Ferrari ex-boss can't lead F1, says Ferrari

In the minds of the leaders of Ferrari, it would be inconceivable to entrust the head of Formula 1 to a person having occupied a major role within a team before. The development is signed Louis Camilleri, CEO of the Italian manufacturer, while the name of Toto Wolff has circulated several times in recent months to succeed Chase Carey. The latter has been President of F1 since the arrival of Liberty Media in early 2017, but he is not excluded from seeing him leave office at the end of the 2020 season. "I think anyone who takes responsibility for F1 by actually being an important and active player on a team in recent years would automatically create conflicts of interest, whether perceived or not", says Louis Camilleri.

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The Italian leader also considers that Chase Carey has achieved so far "good job", at a time when Formula 1 is welcoming two new Grands Prix to its calendar (Vietnam and the Netherlands), despite the difficulties in rapidly increasing sponsorship income.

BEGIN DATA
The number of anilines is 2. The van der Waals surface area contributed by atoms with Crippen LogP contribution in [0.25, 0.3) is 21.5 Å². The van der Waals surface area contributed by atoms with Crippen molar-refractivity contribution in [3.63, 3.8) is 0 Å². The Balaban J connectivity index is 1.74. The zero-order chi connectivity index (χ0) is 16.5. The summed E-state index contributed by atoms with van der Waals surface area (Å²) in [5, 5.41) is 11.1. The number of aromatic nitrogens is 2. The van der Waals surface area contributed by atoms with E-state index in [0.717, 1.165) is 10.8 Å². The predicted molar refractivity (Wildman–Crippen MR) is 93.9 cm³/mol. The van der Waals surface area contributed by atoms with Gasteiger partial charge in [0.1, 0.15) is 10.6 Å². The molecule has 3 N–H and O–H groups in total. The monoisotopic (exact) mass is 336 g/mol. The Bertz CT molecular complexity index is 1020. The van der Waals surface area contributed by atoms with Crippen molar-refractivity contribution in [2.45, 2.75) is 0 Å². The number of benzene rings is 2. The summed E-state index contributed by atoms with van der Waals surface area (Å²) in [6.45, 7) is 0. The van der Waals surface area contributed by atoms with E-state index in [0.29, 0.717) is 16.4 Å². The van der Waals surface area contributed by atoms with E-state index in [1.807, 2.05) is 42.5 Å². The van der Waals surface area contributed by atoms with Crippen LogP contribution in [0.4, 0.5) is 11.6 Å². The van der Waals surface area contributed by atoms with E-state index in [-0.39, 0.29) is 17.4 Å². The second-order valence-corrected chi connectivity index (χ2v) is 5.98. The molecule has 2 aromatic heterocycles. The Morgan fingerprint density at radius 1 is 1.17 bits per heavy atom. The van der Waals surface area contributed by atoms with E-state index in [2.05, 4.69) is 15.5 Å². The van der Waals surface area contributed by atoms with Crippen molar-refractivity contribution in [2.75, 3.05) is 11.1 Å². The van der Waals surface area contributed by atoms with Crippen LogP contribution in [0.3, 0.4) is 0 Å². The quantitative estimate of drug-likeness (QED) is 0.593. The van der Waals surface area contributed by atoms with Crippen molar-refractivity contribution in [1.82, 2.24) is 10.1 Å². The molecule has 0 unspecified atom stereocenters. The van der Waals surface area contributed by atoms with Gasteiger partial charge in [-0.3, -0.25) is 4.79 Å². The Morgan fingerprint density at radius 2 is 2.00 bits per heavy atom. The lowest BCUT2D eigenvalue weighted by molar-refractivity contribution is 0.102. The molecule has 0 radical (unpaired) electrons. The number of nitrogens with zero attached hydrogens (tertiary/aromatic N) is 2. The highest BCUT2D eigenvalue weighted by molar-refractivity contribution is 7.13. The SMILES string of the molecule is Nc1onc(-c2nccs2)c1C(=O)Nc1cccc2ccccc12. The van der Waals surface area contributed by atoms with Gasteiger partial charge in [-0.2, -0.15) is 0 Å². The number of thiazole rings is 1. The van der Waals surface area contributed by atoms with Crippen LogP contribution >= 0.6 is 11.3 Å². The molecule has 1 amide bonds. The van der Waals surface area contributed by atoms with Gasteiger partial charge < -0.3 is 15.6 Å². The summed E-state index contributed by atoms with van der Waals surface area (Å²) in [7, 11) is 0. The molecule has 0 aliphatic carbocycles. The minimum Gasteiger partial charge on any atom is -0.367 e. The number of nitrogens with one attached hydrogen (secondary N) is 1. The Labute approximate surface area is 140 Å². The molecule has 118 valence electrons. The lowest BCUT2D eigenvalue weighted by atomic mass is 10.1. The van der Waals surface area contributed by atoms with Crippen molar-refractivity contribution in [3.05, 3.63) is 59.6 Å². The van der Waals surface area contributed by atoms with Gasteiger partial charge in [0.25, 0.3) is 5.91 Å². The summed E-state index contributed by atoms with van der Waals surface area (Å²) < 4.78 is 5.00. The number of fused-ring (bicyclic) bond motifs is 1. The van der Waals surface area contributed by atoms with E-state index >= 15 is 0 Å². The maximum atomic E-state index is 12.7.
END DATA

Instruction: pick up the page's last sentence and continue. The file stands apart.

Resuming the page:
"He came from a world where there is really spectacle", recalls Louis Camilleri. "He had no experience in Formula 1. I think it is necessary to have a CEO who has experience mainly in the entertainment field, because it is a company open to the public. account it will be Greg Maffei (president of Liberty) who will decide who will eventually be Chase's successor if this happens, but in my opinion, if Mattia (Binotto) was the candidate to replace Chase Carey, I think the rest of the paddock n 'would not be very happy about it.

The weight of Ferrari in Formula 1 is historically important, but it is also through its ability to influence major decisions since the Scuderia has a veto, which it will retain in the context of future Concorde Agreements. However, it is generally intended for debates more related to regulations, and its use in the specific case of the direction of F1 does not seem envisaged.

"The veto is in a way a tool of last resort", specifies Louis Camilleri. "If we were to be faced with this (the appointment of Toto Wolff), I think we would make our position very clear to the people of Liberty, especially Greg, and I think we would have a constructive discussion."

Interview by Scott Mitchell

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